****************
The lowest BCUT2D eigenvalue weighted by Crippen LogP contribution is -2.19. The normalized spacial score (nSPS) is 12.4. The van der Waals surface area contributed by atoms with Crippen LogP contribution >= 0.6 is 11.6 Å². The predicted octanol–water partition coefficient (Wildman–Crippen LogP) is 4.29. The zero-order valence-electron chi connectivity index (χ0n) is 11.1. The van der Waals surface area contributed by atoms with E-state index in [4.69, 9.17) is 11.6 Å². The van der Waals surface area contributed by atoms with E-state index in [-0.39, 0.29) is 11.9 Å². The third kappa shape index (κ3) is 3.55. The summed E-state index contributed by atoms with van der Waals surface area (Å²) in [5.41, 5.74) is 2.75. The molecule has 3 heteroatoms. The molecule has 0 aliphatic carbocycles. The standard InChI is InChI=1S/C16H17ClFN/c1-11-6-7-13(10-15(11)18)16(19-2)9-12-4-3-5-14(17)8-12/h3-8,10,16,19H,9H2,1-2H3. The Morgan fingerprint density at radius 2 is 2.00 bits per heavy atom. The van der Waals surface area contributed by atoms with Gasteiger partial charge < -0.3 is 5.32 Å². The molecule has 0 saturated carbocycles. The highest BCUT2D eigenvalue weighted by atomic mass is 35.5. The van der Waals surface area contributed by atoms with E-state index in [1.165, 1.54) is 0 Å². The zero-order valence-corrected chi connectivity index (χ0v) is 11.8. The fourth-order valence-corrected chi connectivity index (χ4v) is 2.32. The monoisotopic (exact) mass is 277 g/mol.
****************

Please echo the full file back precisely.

The lowest BCUT2D eigenvalue weighted by Crippen LogP contribution is -2.19. The normalized spacial score (nSPS) is 12.4. The van der Waals surface area contributed by atoms with Crippen LogP contribution >= 0.6 is 11.6 Å². The predicted octanol–water partition coefficient (Wildman–Crippen LogP) is 4.29. The zero-order valence-electron chi connectivity index (χ0n) is 11.1. The van der Waals surface area contributed by atoms with E-state index in [4.69, 9.17) is 11.6 Å². The van der Waals surface area contributed by atoms with E-state index in [-0.39, 0.29) is 11.9 Å². The third kappa shape index (κ3) is 3.55. The summed E-state index contributed by atoms with van der Waals surface area (Å²) in [5.41, 5.74) is 2.75. The molecule has 3 heteroatoms. The molecule has 0 aliphatic carbocycles. The standard InChI is InChI=1S/C16H17ClFN/c1-11-6-7-13(10-15(11)18)16(19-2)9-12-4-3-5-14(17)8-12/h3-8,10,16,19H,9H2,1-2H3. The Morgan fingerprint density at radius 2 is 2.00 bits per heavy atom. The van der Waals surface area contributed by atoms with Gasteiger partial charge < -0.3 is 5.32 Å². The molecule has 0 saturated carbocycles. The highest BCUT2D eigenvalue weighted by atomic mass is 35.5. The van der Waals surface area contributed by atoms with E-state index in [1.165, 1.54) is 0 Å². The zero-order valence-corrected chi connectivity index (χ0v) is 11.8. The fourth-order valence-corrected chi connectivity index (χ4v) is 2.32. The monoisotopic (exact) mass is 277 g/mol.